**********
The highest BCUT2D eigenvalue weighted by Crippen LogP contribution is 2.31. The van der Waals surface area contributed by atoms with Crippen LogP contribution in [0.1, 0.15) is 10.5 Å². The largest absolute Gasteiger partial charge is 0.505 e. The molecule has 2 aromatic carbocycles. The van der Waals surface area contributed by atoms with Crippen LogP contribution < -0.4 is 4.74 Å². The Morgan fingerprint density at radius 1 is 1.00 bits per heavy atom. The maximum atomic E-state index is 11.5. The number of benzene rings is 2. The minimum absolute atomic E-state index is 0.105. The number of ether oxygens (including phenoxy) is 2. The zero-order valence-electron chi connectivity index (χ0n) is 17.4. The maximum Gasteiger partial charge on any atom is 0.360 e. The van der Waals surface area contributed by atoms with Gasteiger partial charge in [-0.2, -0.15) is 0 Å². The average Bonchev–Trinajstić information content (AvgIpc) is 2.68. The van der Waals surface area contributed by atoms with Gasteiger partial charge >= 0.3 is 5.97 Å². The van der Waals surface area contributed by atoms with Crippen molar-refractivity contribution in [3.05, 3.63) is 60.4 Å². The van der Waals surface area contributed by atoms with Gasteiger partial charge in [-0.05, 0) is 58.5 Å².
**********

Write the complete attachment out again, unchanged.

The highest BCUT2D eigenvalue weighted by Crippen LogP contribution is 2.31. The van der Waals surface area contributed by atoms with Crippen LogP contribution in [0.1, 0.15) is 10.5 Å². The largest absolute Gasteiger partial charge is 0.505 e. The molecule has 2 aromatic carbocycles. The van der Waals surface area contributed by atoms with Crippen LogP contribution < -0.4 is 4.74 Å². The Morgan fingerprint density at radius 1 is 1.00 bits per heavy atom. The maximum atomic E-state index is 11.5. The number of benzene rings is 2. The minimum absolute atomic E-state index is 0.105. The number of ether oxygens (including phenoxy) is 2. The zero-order valence-electron chi connectivity index (χ0n) is 17.4. The maximum Gasteiger partial charge on any atom is 0.360 e. The van der Waals surface area contributed by atoms with Gasteiger partial charge in [-0.2, -0.15) is 0 Å². The average Bonchev–Trinajstić information content (AvgIpc) is 2.68. The van der Waals surface area contributed by atoms with Gasteiger partial charge >= 0.3 is 5.97 Å². The van der Waals surface area contributed by atoms with Crippen molar-refractivity contribution in [3.05, 3.63) is 60.4 Å². The van der Waals surface area contributed by atoms with Gasteiger partial charge in [-0.05, 0) is 58.5 Å².